Documents in the Clouds

I spend a large amount of time and money each year worrying about “backing up” my data files.  Years ago, I decided to centralize all my files on a File Server.  A peer-to-peer network was good for distributing processing, but a disaster when you are like me, working on multiple PC’s. I do that so that I can test software on different environments.  Once I decided on a central file server (realize the decision was not rocket science), the issue came on appropriate backup routines.  I tried tape cartridges, but most were too slow and too small.  I currently am working with a RAID-V server array, removable hard-drive backup, combined with MozyPro.  The system works, but is not ideal. The hard-drive backups are not swapped often enough; MozyPro took forever to get all my data, and afterwords, is quite slow on the restores.  And so, I am now looking into a “cloud” solution, in particular NetDocuments.

There is a distinction between “backup” and “DMS”. A backup is an archive of your documents that is stored in a batch process, in a compressed fashion.  A good backup solution allows you to have multiple versions of your documents (the “way back machine”) even where you did not consciously make versions of a particular document.  That feature is one of its strengths when “disaster strikes” to an individual document, the inadvertent deletion of a large portion of a document, such as would be otherwise irretrievable.  In examining a “cloud-based” DMS, I am not “dissing” the value of a “file-server” solution.  Given sufficient resources, time, hardware, and money, you will be able to set up and configure a Document Management System that is safe, secure, fast, efficient and well indexed.  There are a number of well-proven DMS technologies, including iManage, DocsOpen, and Worldox.  There are also DMS components available in several Practice Management solutions, including Time Matters, Amicus Attorney, and PracticeMaster.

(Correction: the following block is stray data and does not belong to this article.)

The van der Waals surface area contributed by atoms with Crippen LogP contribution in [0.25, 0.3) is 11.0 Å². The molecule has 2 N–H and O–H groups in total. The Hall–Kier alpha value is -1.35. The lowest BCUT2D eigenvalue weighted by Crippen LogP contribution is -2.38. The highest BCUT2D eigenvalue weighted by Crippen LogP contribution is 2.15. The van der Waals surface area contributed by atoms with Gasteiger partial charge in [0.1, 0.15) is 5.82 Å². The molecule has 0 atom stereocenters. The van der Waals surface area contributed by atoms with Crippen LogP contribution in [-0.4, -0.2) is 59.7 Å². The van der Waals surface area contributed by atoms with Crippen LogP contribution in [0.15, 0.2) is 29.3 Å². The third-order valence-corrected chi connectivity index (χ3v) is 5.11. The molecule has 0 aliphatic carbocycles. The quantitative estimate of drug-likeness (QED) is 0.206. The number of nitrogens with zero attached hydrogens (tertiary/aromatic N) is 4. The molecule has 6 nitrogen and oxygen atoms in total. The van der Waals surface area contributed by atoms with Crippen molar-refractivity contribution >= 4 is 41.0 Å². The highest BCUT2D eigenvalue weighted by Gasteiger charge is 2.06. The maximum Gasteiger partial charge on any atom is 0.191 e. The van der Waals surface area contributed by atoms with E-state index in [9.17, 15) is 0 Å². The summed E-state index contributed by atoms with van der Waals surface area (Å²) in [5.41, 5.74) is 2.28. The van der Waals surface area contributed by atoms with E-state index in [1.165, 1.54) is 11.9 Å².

However, indications that a “cloud based” DMS might be an alternate arise in a few areas:

  1. A small law firm that does not have a full-time IT person or a robust server architecture.  In this case, the costs of server configuration, backups, and maintenance, may be such that no current DMS solution exists.  Costs in terms of lost documents, document corruption and lost billable time when trying to “find documents” need to be measured.  Setting up a “cloud based” DMS adds a level of organization, security, and inherit backup.
  2. A small to midsize firm may wish to share documents with its clients, giving them effective access to their files.  In such a situation, setting up a “portal” may be too expensive and difficult to maintain, and the “email attachment” game may be too confusing.  With a cloud-based DMS, client access on a matter level is a matter of setting up a use and giving them access to the matter files.
  3. A large firm may have offices in multiple locations.  In this case, document may exist in “islands” across the different offices.  While you can search across “islands” searches by default don’t do that, often for speed issues. Grabbing documents across the firm’s VPN can be intolerably slow. By contract, a cloud based DMS would have the entire firm’s documents online.  Access speed would be a matter of speed of internet connections.

Now I am beginning my exploration of cloud-based DMS.  For years, my needs have been met by Time Matters document profiles and a File Server.  Recently, I found myself in France (on holiday) and my server’s internet connection went down.  I was working “remote”, and the server was still working, but I was effectively cutoff from all my files. It was a fluke “brownout” in my office that took our the router.  While the router should be “restarted”, it didn’t trigger my modem, so the whole network was effectively offline. If I had a cloud based DMS, that would never have happened.